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LUGHNASADH MYTHS, RITUALS AND CELEBRATION

On August 1st (based on the Gregorian calendar), we welcome the first harvest festival of the year, Lughnasadh, also known as Lughnasa (or Lúnasa, in modern Irish), Lughnasagh, Lughnasad, Lammas, Harvest Home, or the Feast of Bread. These days mark the cross-quarter day between Summer Solstice and Autumn Equinox and are ruled by Leo and the Sun. It is also the first descent towards cooler days and autumn is only a few weeks away. Solar Lughnasadh arrives on August 7th, when the sun moves into 15 degrees Leo and Lunar Lughnasa is when we arrive at the full Moon in Aquarius on the 11th of August (based on the North Western Hemisphere's time zone). I prefer to celebrate the High Holy Days on their solar date, as it feel more exact than the date on the calendar which is no longer aligned with the star system it once was.

What is Lughnasadh?

Lughnasadh, the first harvest festival is the harvest of grain & corn, where a feast is prepared in harmony with that which is abundant from the first harvest. It is a time to enjoy what has been planted earlier in the year and take stock of all the blessings that have come forth. It is also a time to take inventory of what we need to move through the winter months. If at this time you feel there are some more seeds that need to be planted in preparation for the darker months - both literally and figuratively - it is a good time to do that, so they will be ready for the final harvest at the festival of Samhain on October 31st.

Lughnasa is a time for community and coming together – celebrations and festivals, and Lugh’s (the Celtic god) own festival which was said to have lasted for two weeks!

Many earth-based cultures around the world honour the cycles of death and rebirth. Lughnasadh is no different. This powerful festival is a time to celebrate the proverbial “death” of the foods that nourish us, for the barren months ahead. Their spirits stay with us through bread and other creations to help us sustain winter, to be reborn again in spring.

Lughnasadh is connected to Lugh, the “Bright One” or “Shining One” and is a God of fertility and agriculture. As a God, he was said to be raised by a mortal mother, Tailtiu, who died from exhaustion from clearing the land for agriculture. She was given a festival each year to honour her as a great mother and provider. Today, Lughnasadh rites include offering the first of the corn, grain, and what has come through in abundance.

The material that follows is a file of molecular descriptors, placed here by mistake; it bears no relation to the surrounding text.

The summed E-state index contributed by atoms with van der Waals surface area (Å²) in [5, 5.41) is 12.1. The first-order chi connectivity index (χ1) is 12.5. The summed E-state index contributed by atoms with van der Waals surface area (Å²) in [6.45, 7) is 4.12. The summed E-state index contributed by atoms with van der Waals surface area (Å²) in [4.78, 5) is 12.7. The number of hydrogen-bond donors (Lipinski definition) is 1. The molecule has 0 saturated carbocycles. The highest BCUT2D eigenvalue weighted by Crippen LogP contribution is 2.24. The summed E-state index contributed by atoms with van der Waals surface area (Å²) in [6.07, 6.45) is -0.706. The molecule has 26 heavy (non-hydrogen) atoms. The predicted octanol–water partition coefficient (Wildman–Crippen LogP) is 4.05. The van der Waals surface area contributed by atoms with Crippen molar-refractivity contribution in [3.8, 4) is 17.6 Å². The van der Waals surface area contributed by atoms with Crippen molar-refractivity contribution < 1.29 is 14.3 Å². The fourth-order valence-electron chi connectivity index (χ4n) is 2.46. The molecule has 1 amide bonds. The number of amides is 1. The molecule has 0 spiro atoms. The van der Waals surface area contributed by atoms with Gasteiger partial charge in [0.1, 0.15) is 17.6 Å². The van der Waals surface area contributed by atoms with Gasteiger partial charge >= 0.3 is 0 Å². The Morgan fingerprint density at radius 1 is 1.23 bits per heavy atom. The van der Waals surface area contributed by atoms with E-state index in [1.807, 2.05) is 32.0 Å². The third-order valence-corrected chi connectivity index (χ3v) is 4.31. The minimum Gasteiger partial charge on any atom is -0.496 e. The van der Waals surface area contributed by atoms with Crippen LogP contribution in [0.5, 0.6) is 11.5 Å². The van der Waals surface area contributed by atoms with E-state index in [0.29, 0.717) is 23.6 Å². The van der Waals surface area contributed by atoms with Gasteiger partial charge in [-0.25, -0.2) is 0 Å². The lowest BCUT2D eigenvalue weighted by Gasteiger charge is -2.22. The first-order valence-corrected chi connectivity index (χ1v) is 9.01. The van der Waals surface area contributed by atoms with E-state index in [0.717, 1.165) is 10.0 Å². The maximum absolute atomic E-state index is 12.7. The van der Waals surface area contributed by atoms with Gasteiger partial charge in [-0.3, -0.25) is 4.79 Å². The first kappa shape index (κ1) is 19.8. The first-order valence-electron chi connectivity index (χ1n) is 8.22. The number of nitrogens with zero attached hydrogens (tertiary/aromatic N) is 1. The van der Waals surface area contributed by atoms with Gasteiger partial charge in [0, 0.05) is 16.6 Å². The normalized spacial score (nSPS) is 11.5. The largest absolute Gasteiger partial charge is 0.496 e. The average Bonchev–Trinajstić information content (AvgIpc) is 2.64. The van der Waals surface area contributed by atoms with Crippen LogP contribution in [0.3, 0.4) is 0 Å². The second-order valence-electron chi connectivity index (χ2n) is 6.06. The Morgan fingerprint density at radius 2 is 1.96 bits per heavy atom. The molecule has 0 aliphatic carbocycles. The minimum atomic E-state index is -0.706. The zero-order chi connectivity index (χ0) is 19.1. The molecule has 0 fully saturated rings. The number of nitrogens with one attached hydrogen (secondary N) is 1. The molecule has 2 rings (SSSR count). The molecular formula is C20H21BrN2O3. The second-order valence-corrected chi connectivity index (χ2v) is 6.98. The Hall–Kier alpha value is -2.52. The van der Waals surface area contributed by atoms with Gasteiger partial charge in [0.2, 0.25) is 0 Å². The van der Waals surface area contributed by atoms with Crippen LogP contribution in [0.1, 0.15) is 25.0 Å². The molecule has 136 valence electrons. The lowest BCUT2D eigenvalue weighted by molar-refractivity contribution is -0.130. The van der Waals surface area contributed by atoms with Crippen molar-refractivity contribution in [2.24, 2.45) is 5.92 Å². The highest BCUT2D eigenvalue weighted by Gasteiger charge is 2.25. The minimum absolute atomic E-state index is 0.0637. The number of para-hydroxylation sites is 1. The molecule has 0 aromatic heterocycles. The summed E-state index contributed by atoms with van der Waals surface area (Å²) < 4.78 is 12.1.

The invitation during Lughnasadh is a beautiful one - take note of what is taking up space in your mind and spirit, and then move out to your pantries and shelves. What can be cleared now, and what harvest is needed at this time?

Strong symbols during Lughnasadh include bread, baskets of abundance, and grain mother dollies. It is said that the bread made from grain harvested during this time would contain the spirits of the gods to help them stay nourished all winter. Often times people would break the bread into four, to represent the four directions, and would even toss pieces of the bread in the festival fires for protection and abundance.

The Mother Dolly is said to contain the spirit of Tailtiu, Lugh’s mortal mother. They would be placed in homes and on altars as ways to protect the homes and bring abundance and were also seen as amulets for fertility.

The abundance basket is also a beautiful symbol of the harvest of the season. Filling up a basket with the gifts of the season and placing that within the home to both appreciate and nourish.

With every turn of the Wheel of the Year, we are invited to change our altar, as a way to deepen our connection to each season. Lughnasadh is a wonderful time to create an altar as an ode to abundance and gratitude. Here are some suggestions on how you can create your own Altar for Lughnasadh.

Altar Suggestions for Abundance at Lughnasadh

  • Use cloths of rich gold and colors of the sun to cover your altar’s base
  • Place upon the altar any assortment of:
  • Harvested fruits, vegetables and flowers and way to show the overflowing abundance of the harvest and vocalize your gratitude for life with each placement
  • Flowers such as calendula, sunflowers, meadowsweet, gorse and branches from a hazel tree are beautiful additions to any Lunsasa altar
  • Adding a Mother Dolly/Corn Colly as well as any representation of your own mother and father archetypes
  • Symbols that represent to you the cycle of death and rebirth
  • Spirals, bread, a picture of the four seasons
  • Images of the sun and anything symbolizing harvesting grain
  • Stocks of grain, seeds of grain or other harvested grasses
  • Write a letter of gratitude and place it upon your altar under something that is abundant in your life right now (it may be plants, food, herbs, a picture of someone or something). List everything you can think of to be grateful for, especially the lessons that you have integrated over the past year as you deepen in your spiral of knowing and healing.

If you’re feeling in the mood for some merry-making and would like to move, listen here to The Feminine Code’s Lughnasadh’s playlist.

Sending great harvest blessings to you!

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